GLANER MEANS 'TO GLEAN'
by Kristi Espinasse
In the dramatic opening scene of her memoir The Glass Castle, Jeannette Walls is riding in the back of a New York taxi, wondering whether she has overdressed for the party to which she is headed, when she sees something that knocks the wind right out of her Park Avenue sails.
Out there on the curbside, an older woman wearing rags is rooting through a dumpster. On closer look, the garbage picker is Jeannette's own mother!
As I read the page-turner memoir, I could only imagine how a daughter's heart seized up on seeing her intelligent, artistic, and once athletic mother rooting through the trash. What had brought her to this? And, more curiously, why was the waste picker smiling?
It wasn't until I saw the fascinating documentary, The Gleaners and I (Les glaneurs et la glaneuse), by French filmmaker Agnès Varda, that I began to see this touching scene quite differently, and even to recall a few gleaning episodes of my own. Before writing about those, I will share some of the eloquent descriptions I gathered from viewers' reactions to The Gleaners:
... a wonderful documentary that reminds us of how much we produce and waste in the world and how the disenfranchised (and artistic) make use of that waste to survive... The characters Varda encounters are equally compelling and interestingly are not portrayed as whiny or blameful of others for their situations: they simply state how they live and we are left impressed with their ingenuity. (anonymous)
One of my favorite scenes in the film is when we are introduced to a wizened Chinese man in Paris living at home among a heap of dumpster gleanings. He has taken in a boarder—a happy-go-lucky black man who hunts the day long for discarded food and items that he himself will repair and give away to those less fortunate than himself. "Somebody might need this," the ragpicker says. Evenings, the Chinese man will cook up the dumpster chicken in one of the ovens that his resourceful roommate has brought home. As the men prepare to dine together, seated on crooked chairs and ever amazed by their "fortune", I have to reach over and hit the pause button. Have you ever seen such sweet faces, such sparkling eyes, than on these two lovely men who care for one another and for others?
In another scene, we observe a clean-cut wiry man stooping here and there as he scours the market stalls in Paris at the end of market day. Here and there he pops a broken piece of celery or apple or lettuce into his mouth... "Beta carotene! Vitamin K! I'm a biology major," he explains, adding that though he earns a salary, he still needs to eat and by the way, he's vegetarian! He admits that cheese is a little more difficult to find, but there's plenty of tossed out bread. We later learn that though he holds a scientific diploma, this biologist chooses to sell papers outside the train station. In a touching "who'd have thunk it?" scene, we see the same garbage picker volunteering his time, each evening, to teach refugees English. His carefully illustrated blackboards featuring, among other objects, a hand-drawn bike and its phonetic word equivalent, attest as much to his selfless and caring soul as to his professionalism and skill.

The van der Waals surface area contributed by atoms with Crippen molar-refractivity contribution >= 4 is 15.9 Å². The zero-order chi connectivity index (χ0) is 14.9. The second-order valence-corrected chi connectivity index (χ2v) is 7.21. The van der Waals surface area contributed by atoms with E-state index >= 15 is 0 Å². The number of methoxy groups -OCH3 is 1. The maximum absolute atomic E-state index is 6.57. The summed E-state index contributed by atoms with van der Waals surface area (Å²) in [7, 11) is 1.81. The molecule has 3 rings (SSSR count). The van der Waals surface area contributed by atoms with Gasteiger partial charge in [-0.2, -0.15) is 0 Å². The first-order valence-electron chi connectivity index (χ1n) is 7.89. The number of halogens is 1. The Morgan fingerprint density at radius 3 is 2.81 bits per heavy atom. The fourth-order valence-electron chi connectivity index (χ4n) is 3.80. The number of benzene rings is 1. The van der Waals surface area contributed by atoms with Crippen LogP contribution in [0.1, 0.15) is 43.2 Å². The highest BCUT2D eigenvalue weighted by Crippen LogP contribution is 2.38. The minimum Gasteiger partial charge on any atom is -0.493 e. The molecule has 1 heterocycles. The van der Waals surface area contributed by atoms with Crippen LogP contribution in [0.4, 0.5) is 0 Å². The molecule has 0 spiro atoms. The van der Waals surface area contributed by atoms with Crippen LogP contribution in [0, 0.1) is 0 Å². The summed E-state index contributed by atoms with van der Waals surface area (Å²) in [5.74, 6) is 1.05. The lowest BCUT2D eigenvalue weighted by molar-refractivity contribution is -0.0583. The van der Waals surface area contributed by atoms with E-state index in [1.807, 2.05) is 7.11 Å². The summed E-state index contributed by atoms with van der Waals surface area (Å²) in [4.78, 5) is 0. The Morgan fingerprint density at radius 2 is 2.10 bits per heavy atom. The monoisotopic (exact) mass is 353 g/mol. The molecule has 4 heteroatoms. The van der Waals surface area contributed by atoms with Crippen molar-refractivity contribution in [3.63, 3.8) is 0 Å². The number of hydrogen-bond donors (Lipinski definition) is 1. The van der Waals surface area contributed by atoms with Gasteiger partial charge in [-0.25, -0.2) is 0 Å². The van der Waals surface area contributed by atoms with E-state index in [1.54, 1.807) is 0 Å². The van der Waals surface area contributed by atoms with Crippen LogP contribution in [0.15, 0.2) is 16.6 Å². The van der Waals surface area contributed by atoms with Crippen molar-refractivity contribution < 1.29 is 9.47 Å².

There are several other heart-awakening moments in which Agnès Varda steadies her lens on the outcasts who in turn teach us more about the art of living than we will ever glean from the pages of any New York Times bestseller on the subject. The rag-wearing, sometimes toothless characters could write volumes on the subject. Meantime, they have more meaningful pursuits: getting by, while managing to smile at life.
As for my own dumpster days as a child—I'd root unselfconsciously through the trash bin (one we shared with the neighbor in the trailer next door), ever amazed at the ongoing source of riches (in this case--cans of Hamm's beer which could be recycled for cash after stomping the cans flat!). Our neighbor, a single, middle-aged woman, regularly replenished the trash bin with this blatantly underestimated source of income! I began to feel sorry about her loss, which to me related to her pocket book and not her liver health (I had no idea that all those cans equalled addiction).
I regret losing the desire to salvage things (publicly, at least), though the occasional foray through a stranger's trash still happens, but I am grateful to live here in France--where gleaning is alive and well and rooted deeply in the culture! How many times during family outings has an uncle or a cousin or a grandma stooped to pick up a tumbled down apricot or a chestnut, or paused to uproot a lonely asparagus or a bunch of herbs from the edge of a neighbor's yard. "Have you seen what they charge for this at the markets?" my in-laws shake their heads. Soon they'll make up a fresh batch of herbs de Provence--more fragrant and delicious than can be found on any supermarket aisle.
When my husband returned from the States after his multi-city wine tour, he brought me an unexpected surprise: two charming rush-bottom chairs!
"I found them in the airport parking lot," Jean-Marc explained, "beside the dumpster." I admit, if he had brought those home 15 years ago--as a consolation gift for his two week absence, I might have been hugely disappointed! Nowadays, I don't want the ill-fitting T-shirt (quickly rung up at a pricy airport gift shop). I'd rather have a couple of bars of chocolate, or, in this case, some adorable chairs!)
Each time I look at the chairs, I feel the same kind of affection one feels when looking at some of the characters in Agnès Varda's documentary. They are quirky. They are imperfect. They are charming. They are lovely. And, as one of the men in the film said, "they are needed."
Adieu, Agnès Varda. Thank you for the stories, for your precious gleanings on humanity.
See it tonight. This film is available for rental, on Amazon, click here.